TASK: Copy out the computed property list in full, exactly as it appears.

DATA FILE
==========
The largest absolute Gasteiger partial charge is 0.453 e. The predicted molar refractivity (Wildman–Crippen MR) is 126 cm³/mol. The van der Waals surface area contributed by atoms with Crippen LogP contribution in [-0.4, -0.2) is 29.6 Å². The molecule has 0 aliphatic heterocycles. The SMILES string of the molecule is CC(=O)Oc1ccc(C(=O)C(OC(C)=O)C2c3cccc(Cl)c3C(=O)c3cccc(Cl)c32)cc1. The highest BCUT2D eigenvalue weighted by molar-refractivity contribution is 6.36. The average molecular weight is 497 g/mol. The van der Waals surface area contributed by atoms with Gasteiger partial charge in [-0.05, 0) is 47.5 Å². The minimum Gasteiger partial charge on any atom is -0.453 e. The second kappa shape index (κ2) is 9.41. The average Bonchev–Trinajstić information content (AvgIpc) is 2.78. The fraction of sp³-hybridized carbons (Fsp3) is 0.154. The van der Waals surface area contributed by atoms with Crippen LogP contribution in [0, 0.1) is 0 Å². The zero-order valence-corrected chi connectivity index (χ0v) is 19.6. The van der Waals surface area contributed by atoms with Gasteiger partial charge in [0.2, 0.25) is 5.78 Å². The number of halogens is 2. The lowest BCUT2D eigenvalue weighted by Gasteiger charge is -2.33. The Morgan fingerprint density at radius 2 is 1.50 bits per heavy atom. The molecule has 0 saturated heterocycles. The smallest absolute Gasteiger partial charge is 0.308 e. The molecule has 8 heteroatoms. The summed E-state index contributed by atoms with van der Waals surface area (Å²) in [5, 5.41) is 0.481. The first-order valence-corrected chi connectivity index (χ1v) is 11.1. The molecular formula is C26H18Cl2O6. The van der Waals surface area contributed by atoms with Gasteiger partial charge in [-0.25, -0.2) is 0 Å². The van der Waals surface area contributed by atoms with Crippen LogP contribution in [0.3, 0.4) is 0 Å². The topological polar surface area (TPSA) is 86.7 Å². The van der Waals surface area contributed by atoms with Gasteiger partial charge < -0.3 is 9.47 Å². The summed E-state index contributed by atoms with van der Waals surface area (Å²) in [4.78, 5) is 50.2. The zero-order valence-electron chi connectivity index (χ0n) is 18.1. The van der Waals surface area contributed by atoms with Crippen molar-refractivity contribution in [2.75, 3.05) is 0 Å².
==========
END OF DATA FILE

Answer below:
The largest absolute Gasteiger partial charge is 0.453 e. The predicted molar refractivity (Wildman–Crippen MR) is 126 cm³/mol. The van der Waals surface area contributed by atoms with Crippen LogP contribution in [-0.4, -0.2) is 29.6 Å². The molecule has 0 aliphatic heterocycles. The SMILES string of the molecule is CC(=O)Oc1ccc(C(=O)C(OC(C)=O)C2c3cccc(Cl)c3C(=O)c3cccc(Cl)c32)cc1. The highest BCUT2D eigenvalue weighted by molar-refractivity contribution is 6.36. The average molecular weight is 497 g/mol. The van der Waals surface area contributed by atoms with Gasteiger partial charge in [-0.05, 0) is 47.5 Å². The minimum Gasteiger partial charge on any atom is -0.453 e. The second kappa shape index (κ2) is 9.41. The average Bonchev–Trinajstić information content (AvgIpc) is 2.78. The fraction of sp³-hybridized carbons (Fsp3) is 0.154. The van der Waals surface area contributed by atoms with Crippen LogP contribution in [0, 0.1) is 0 Å². The zero-order valence-corrected chi connectivity index (χ0v) is 19.6. The van der Waals surface area contributed by atoms with Gasteiger partial charge in [0.2, 0.25) is 5.78 Å². The number of halogens is 2. The lowest BCUT2D eigenvalue weighted by Gasteiger charge is -2.33. The Morgan fingerprint density at radius 2 is 1.50 bits per heavy atom. The molecule has 0 saturated heterocycles. The smallest absolute Gasteiger partial charge is 0.308 e. The molecule has 8 heteroatoms. The summed E-state index contributed by atoms with van der Waals surface area (Å²) in [5, 5.41) is 0.481. The first-order valence-corrected chi connectivity index (χ1v) is 11.1. The molecular formula is C26H18Cl2O6. The van der Waals surface area contributed by atoms with Gasteiger partial charge in [-0.25, -0.2) is 0 Å². The van der Waals surface area contributed by atoms with Crippen LogP contribution in [0.3, 0.4) is 0 Å². The topological polar surface area (TPSA) is 86.7 Å². The van der Waals surface area contributed by atoms with Gasteiger partial charge < -0.3 is 9.47 Å². The summed E-state index contributed by atoms with van der Waals surface area (Å²) in [4.78, 5) is 50.2. The zero-order valence-electron chi connectivity index (χ0n) is 18.1. The van der Waals surface area contributed by atoms with Crippen molar-refractivity contribution in [2.75, 3.05) is 0 Å².